Indigenous-focused graduation requirements receive mostly positive feedback

The results for a survey done by R.A. Malatest & Associates in collaboration with the First Nations Education Steering Committee (FNESC) on Indigenous-focused graduation requirements have been released to the public.

A total of 5,657 people throughout B.C. completed the survey, with 58 per cent being parents or caregivers of students and 25 per cent being teachers. Input on the survey was collected from March 7 to April 22. It received generally positive feedback based on a few key areas: implementation timeline, teacher qualifications and training, funding and resources, as well as broadening the considerations for eligible course offerings.

In terms of negative feedback, respondents were asked to identify one or more classes they didn’t feel should be eligible for credit towards post-secondary graduation. According to the survey, ‘English First Peoples – Spoken Language 10’ received the most negative feedback, with the most common concern being that the class might not be practical or useful in comparison to other available courses.

The implementation plan for Indigenous-focused grad requirements is expected to be announced later this summer. According to B.C. Teacher’s Federation’s Suzanne Hall, these requirements will be implemented gradually, and some of the pieces are already in place.

“This year is sort of a feedback and planning year,” Hall said. There's going to be consultation and planning that happens and the requirements is starting the year after that. There currently are a few courses that are widely taught in the system already that we know would meet the criteria, like First Peoples 11 and First Peoples 12, as well as First Nations Studies.”

As Hall outlines, the upcoming school year will present districts across the province with an opportunity to run Indigenous-focused courses on a trial basis before they become mandatory in the 2023-24 school year. Hall adds that, in addition to courses available across the province, classes with local cultural ties will come into play eventually while things develop.

“Over the course of this next year, the idea will be to see what other courses can be developed and put into place,” explained Hall. “So, some of it will be local as well, some places across the province there would be the ability to put together a local course. There's a halfway step there for locally developed courses where the school boards can approve a course and it has to meet certain criteria so that it then counts for the kids for credit. So, some of these new courses could be done through the board approval process. The Ministry of Education could work with BC teachers and create new courses as well.”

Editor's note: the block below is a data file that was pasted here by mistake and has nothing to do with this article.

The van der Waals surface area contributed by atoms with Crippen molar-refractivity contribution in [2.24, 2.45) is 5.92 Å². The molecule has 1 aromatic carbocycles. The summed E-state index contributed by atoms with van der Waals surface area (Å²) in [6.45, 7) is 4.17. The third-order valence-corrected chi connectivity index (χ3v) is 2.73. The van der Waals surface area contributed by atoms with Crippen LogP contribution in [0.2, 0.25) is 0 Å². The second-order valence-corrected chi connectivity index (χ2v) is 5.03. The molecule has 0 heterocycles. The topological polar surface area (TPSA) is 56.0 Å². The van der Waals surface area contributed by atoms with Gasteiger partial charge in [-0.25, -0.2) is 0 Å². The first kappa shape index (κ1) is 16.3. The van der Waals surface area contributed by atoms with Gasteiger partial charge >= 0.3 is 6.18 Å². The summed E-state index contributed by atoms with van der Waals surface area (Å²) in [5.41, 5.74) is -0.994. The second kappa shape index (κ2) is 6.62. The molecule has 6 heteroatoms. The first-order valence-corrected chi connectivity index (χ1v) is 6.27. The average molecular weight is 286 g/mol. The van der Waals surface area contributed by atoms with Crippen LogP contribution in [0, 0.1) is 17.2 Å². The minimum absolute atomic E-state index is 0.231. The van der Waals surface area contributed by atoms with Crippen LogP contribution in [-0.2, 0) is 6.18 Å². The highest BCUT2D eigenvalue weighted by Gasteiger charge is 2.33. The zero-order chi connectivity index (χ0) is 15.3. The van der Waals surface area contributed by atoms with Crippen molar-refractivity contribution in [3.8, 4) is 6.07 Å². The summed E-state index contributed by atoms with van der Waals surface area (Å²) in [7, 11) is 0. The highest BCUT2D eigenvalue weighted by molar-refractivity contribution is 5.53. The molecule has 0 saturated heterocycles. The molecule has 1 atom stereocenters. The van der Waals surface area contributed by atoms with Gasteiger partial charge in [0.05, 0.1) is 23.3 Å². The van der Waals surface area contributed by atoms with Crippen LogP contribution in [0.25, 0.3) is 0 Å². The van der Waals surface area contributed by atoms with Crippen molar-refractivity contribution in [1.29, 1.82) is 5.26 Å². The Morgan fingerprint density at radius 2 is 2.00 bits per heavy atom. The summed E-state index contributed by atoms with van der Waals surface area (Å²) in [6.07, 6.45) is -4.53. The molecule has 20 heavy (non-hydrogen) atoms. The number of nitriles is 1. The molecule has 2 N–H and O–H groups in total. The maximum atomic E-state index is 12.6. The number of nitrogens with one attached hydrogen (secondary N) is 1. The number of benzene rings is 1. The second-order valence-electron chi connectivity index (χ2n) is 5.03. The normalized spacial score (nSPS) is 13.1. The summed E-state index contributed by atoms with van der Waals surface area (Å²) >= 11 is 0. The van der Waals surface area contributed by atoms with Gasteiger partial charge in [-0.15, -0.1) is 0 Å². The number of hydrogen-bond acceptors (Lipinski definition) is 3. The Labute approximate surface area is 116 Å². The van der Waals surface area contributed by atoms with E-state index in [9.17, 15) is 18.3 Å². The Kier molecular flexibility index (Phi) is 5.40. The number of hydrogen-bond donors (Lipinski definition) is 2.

Other than the courses already in place in B.C. schools, English First Peoples courses in writing, spoken language, new media, literacy studies and more will be among courses meeting the new graduation requirement. From the student perspective, the process to register for Indigenous-focused courses will be a familiar one. As they register for courses to earn enough credits towards graduation, an Indigenous-focused course will be a necessary requirement similar to how all students must complete a form of English 12.

On the teachers’ side of things, implementing Indigenous-focused courses is something they’ve wanted for a long time. Hall says the B.C. Teacher’s Federation is strongly in support of this kind of expansion in B.C. schools and has lobbied alongside the First Nations Education Steering Committee for the inclusion of Indigenous-focused courses at all levels.

“Social justice is a long-embedded vein in the work of the BCTF,” she said. “So, the BCTF as an organization has long supported trying to educate our members and the public about Indigenous issues, working really hard to try to meet the required calls to action from the Truth and Reconciliation Commission. We have long been advocating for the inclusion of, in all our coursework and in all the curriculum that we work on, the inclusion of embedding Indigenous cultural aspects and understanding history into our coursework.”

B.C. teachers played a major part in the survey’s feedback, with approximately 1,414 teachers providing their input.

In addition to Indigenous-focused courses being available and required in post-secondary schools, the Ministry of Education and Childcare is offering another option. Students will be able to earn external credits through courses such as First Nations language proficiency, First Nations drumming and/or dancing and First Nations carving and traditional art. Although this external credit option for cultural learning is coming into place alongside B.C.’s Indigenous-focused graduation requirements, it does operate separately from the provincial graduation requirement.

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